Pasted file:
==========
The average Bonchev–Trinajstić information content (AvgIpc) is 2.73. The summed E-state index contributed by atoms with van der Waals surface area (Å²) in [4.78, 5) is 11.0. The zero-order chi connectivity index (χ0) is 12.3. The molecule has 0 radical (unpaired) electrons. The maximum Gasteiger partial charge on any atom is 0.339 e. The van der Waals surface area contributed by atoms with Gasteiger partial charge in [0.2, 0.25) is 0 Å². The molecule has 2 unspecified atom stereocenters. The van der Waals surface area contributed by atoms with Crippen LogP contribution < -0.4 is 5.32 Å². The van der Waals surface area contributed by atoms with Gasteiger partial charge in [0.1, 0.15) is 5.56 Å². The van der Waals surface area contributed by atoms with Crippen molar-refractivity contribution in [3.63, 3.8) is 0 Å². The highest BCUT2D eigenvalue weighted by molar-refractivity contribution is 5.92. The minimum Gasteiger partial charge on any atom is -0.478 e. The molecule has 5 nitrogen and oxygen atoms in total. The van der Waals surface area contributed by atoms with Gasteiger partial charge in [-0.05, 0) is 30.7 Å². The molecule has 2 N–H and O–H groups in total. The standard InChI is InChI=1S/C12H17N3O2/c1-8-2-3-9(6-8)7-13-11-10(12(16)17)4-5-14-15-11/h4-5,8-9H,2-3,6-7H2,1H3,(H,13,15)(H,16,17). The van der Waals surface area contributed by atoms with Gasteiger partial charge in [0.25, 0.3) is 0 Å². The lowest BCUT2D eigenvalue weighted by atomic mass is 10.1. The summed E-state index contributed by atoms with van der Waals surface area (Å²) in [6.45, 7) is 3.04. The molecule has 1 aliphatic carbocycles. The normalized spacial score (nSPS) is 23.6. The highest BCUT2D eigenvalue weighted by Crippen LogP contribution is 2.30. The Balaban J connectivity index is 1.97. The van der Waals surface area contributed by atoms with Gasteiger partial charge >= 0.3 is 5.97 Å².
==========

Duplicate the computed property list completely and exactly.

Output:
The average Bonchev–Trinajstić information content (AvgIpc) is 2.73. The summed E-state index contributed by atoms with van der Waals surface area (Å²) in [4.78, 5) is 11.0. The zero-order chi connectivity index (χ0) is 12.3. The molecule has 0 radical (unpaired) electrons. The maximum Gasteiger partial charge on any atom is 0.339 e. The van der Waals surface area contributed by atoms with Gasteiger partial charge in [0.2, 0.25) is 0 Å². The molecule has 2 unspecified atom stereocenters. The van der Waals surface area contributed by atoms with Crippen LogP contribution < -0.4 is 5.32 Å². The van der Waals surface area contributed by atoms with Gasteiger partial charge in [0.1, 0.15) is 5.56 Å². The van der Waals surface area contributed by atoms with Crippen molar-refractivity contribution in [3.63, 3.8) is 0 Å². The highest BCUT2D eigenvalue weighted by molar-refractivity contribution is 5.92. The minimum Gasteiger partial charge on any atom is -0.478 e. The molecule has 5 nitrogen and oxygen atoms in total. The van der Waals surface area contributed by atoms with Gasteiger partial charge in [-0.05, 0) is 30.7 Å². The molecule has 2 N–H and O–H groups in total. The standard InChI is InChI=1S/C12H17N3O2/c1-8-2-3-9(6-8)7-13-11-10(12(16)17)4-5-14-15-11/h4-5,8-9H,2-3,6-7H2,1H3,(H,13,15)(H,16,17). The van der Waals surface area contributed by atoms with Gasteiger partial charge in [0.25, 0.3) is 0 Å². The lowest BCUT2D eigenvalue weighted by atomic mass is 10.1. The summed E-state index contributed by atoms with van der Waals surface area (Å²) in [6.45, 7) is 3.04. The molecule has 1 aliphatic carbocycles. The normalized spacial score (nSPS) is 23.6. The highest BCUT2D eigenvalue weighted by Crippen LogP contribution is 2.30. The Balaban J connectivity index is 1.97. The van der Waals surface area contributed by atoms with Gasteiger partial charge >= 0.3 is 5.97 Å².